Obviously, the dog has to be structured in a way that suits the sports of choice. For example, a Shiba with a somewhat loose patella might not be the best fit for agility. For coursing, you want a dog with a solid prey drive. For obedience, dogs that have strong handler focus work well. Personally, I prefer a more spirited Shiba to a less independent one because, while the more timid dog might be more obedient, the more spirited dog will be better equipped to handle all the chaos and distractions in a show environment. To some extent, it will depend on what the handler is willing to spend time training. I have more willingness and patience for training to channel the energy of a driven dog than I have energy for motivating an uncertain dog.
- What was one of the hardest things you’ve taught/accomplished with your dogs?
I spoke of Koshou’s agility career earlier, and how as a handler, I had no clue what I was getting myself into. Shibas like to be right, and are quite offended if they believe they have earned their reward, yet none is forthcoming. In my case, unbeknownst to me, the errors were because I didn’t know how to use my body language to signal side changes, turns and obstacle discriminations, but of course at the time I thought “this dog is blowing me off.” Some dogs stress up (get the zoomies) and some dogs stress down (refusals, no eye contact, etc). Koshou stressed down, so I found myself with this dog that I could see was easily capable of doing all the obstacles, but was refusing to run, hiding in tunnels, or stopping in the middle of a course and yawning! I kept taking class after class after class and, because the classes were just about obstacle performance, we kept failing in trials (a year and a half of shows with 0 qualifying runs.) We had our “aha moment” during a seminar when the instructor said “you have to break this down into WAY smaller steps for him. He doesn’t know that it’s just fun to run with you.” And from that sentence, an agility career was born. I took ALL of the obstacles out of agility and pulled him out of classes. We went to our “yard” (a public grassy area in our condo complex) and worked on just making a highly rewarded game of running with me. I called it “the cheese game” (his favorite food). I put him in a stay and walked maybe 50 feet away, released his stay and took off running, zig zagging around the park. The lead out distance was important because it allowed us both to be running at full speed for some distance before he reached me. If he could catch me, he could have the cheese. After several weeks of this, all I had to say was “cheese game” and he would practically turn himself inside out for a chance to play. For the next couple of weeks, we continued the cheese game, but this time with an agility jump set up in the park. The twist was, I made sure to never send him over it. I just wanted him to learn that it was fun to run with me, and oh, by the way, there might be some agility obstacles out there too. I could see him eyeing that jump, and remembering those were rewarded. When I could see he was practically pointing to it, I sent him over the jump. You would think I had shot him out of a cannon. We GRADUALLY built up to having more and more obstacles there (that I might or might not ask him to do that day.) He learned that the real game was running with me and the obstacles were just bonus fun. Until the day of our last run together, we always referred to running a course as the cheese game to keep that excitement for him.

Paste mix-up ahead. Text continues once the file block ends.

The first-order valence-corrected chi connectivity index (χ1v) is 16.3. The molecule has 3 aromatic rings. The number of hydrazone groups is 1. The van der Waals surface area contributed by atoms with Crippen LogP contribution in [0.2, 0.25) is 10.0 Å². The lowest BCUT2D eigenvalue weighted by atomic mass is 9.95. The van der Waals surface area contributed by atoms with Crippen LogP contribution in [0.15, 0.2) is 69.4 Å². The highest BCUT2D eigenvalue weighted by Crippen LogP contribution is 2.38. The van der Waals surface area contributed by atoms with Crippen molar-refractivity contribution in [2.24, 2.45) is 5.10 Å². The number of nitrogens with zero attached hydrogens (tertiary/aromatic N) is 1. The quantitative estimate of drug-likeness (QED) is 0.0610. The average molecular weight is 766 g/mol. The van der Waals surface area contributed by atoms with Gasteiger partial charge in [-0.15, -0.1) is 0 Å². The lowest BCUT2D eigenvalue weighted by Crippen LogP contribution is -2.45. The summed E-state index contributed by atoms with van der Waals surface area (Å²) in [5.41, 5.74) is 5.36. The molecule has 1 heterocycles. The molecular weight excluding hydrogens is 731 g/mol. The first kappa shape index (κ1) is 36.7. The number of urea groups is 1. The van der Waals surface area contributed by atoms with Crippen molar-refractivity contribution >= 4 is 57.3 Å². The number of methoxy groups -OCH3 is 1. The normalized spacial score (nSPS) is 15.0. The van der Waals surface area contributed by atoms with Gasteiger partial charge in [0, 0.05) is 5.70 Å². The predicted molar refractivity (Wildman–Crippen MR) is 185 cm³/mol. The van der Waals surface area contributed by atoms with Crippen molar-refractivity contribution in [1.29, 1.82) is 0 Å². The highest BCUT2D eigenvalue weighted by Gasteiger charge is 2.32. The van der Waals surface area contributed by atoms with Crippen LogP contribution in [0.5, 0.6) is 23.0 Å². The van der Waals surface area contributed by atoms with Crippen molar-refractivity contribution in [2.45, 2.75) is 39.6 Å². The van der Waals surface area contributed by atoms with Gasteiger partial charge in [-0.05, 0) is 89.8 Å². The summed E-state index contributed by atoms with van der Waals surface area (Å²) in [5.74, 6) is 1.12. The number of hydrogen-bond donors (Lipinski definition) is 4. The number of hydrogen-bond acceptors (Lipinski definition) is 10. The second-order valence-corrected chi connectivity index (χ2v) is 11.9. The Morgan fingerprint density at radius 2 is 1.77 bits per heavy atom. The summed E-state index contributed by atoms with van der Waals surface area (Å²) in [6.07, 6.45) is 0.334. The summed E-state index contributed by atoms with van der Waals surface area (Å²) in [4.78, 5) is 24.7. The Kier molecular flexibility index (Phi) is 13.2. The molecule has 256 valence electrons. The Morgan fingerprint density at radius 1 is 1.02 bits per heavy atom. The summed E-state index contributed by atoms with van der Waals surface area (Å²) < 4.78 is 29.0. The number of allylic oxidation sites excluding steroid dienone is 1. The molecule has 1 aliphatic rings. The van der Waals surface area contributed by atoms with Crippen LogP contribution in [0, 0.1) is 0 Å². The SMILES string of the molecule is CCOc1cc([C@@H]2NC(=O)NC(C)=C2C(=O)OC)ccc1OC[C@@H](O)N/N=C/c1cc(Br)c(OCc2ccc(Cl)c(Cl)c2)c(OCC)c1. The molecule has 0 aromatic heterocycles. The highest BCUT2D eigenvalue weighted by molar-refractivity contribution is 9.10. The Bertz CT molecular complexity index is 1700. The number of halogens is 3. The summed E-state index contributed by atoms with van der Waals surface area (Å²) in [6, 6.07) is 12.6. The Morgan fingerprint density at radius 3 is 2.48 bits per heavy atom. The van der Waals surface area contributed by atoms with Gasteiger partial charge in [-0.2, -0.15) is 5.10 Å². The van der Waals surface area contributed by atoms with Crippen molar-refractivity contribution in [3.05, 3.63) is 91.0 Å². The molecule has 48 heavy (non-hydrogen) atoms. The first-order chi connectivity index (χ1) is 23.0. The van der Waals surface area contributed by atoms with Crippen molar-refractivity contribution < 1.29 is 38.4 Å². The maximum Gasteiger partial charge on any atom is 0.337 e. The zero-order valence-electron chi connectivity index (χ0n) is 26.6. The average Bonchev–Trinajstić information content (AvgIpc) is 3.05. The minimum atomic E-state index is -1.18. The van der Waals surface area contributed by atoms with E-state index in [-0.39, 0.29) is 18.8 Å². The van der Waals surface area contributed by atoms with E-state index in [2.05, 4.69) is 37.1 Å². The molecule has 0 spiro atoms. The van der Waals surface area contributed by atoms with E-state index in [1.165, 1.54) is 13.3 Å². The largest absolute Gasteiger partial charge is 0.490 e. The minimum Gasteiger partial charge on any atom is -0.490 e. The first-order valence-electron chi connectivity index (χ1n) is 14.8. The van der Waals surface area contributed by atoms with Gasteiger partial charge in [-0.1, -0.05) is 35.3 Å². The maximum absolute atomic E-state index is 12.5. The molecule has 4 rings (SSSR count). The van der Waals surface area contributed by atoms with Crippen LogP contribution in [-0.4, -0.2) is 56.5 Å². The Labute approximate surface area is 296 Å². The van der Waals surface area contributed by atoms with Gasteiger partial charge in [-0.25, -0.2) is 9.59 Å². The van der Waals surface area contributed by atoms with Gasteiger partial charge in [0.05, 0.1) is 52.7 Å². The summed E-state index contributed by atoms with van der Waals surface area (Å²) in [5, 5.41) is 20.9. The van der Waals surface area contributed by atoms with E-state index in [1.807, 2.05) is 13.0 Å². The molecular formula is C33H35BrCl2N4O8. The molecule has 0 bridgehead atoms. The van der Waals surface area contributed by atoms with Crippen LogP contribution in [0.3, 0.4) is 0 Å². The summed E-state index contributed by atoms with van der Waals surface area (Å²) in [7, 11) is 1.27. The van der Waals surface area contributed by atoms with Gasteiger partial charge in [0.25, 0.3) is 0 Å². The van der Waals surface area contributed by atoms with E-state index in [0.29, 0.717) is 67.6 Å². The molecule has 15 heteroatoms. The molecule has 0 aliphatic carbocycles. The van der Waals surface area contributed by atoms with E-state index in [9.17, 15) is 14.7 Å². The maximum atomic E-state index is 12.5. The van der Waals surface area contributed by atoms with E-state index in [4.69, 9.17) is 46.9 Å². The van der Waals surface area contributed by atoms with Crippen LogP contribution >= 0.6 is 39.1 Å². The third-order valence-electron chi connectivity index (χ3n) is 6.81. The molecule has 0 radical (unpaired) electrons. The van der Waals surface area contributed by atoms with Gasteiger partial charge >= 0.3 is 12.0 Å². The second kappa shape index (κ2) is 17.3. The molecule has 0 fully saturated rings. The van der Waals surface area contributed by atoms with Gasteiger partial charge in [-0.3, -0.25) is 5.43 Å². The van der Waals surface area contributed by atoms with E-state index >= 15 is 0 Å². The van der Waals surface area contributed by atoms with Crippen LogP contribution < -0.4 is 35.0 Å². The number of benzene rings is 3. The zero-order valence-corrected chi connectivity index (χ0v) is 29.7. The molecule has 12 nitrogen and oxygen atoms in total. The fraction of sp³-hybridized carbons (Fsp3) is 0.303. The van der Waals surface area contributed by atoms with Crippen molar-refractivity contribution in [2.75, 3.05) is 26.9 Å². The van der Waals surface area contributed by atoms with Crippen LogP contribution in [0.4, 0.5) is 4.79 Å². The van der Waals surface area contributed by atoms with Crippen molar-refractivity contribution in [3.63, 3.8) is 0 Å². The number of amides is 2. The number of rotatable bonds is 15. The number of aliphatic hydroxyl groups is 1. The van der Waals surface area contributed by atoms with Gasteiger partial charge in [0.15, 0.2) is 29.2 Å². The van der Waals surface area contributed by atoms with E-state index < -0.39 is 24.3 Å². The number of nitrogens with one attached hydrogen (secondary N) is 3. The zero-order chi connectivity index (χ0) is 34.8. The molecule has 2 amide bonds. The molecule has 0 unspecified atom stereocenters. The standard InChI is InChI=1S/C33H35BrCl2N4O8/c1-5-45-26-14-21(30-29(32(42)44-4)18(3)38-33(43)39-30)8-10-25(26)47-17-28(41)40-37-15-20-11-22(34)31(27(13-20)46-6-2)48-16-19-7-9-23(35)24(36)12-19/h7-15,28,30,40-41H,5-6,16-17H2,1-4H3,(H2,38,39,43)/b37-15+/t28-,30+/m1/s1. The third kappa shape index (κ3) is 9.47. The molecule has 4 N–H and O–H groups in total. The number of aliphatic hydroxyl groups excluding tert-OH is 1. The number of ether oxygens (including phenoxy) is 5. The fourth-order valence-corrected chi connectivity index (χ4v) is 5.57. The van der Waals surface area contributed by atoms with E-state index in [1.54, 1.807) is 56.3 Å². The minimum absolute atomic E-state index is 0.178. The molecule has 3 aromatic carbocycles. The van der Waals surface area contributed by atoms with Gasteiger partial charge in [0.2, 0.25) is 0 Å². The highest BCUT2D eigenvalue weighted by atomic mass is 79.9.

- What do you think is probably the most difficult sport for a Shibas to compete in?
My hat goes off to the folks to do obedience. The guidelines for performance scoring can be pretty rigid. These people have made a serious time commitment to getting those sits perfectly straight, and having their dogs hold a down stay for a long time with the incredible distraction of other “strange” dogs lying down nearby.
- What are some tips you would give someone who wants to compete in multiple sports with their Shibas?
Watch your dog and honestly assess its strengths, weaknesses, likes and dislikes. Pick sports that both you and the dog will enjoy. No matter what you pick, there will be show costs, training costs and a commitment to training time. I like to compete in multiple sports because it gives me options. I had a recent knee injury so I used the time away from more active sports to train tricks. Also, behaviors learned for one sport will carry over to other sports. We use tricks during our agility warm up to get the dog focused. I recently used the same “wait” command we use on the agility start line to hold my dog in place off leash for more than 5 minutes in an open field when the coursing line broke. I highly recommend at least working for a novice rally title no matter what other sports you choose because it gives the dog exposure to working with you in the ring, and can be done on leash. No matter what sport you choose, be sure your dog is physically fit. And in the event your dog has been performing well and suddenly starts refusing to do something, be sure to eliminate any physical reason such as injury or hypothyroidism.
- What do you feel is the most important aspect of competing with a Shiba?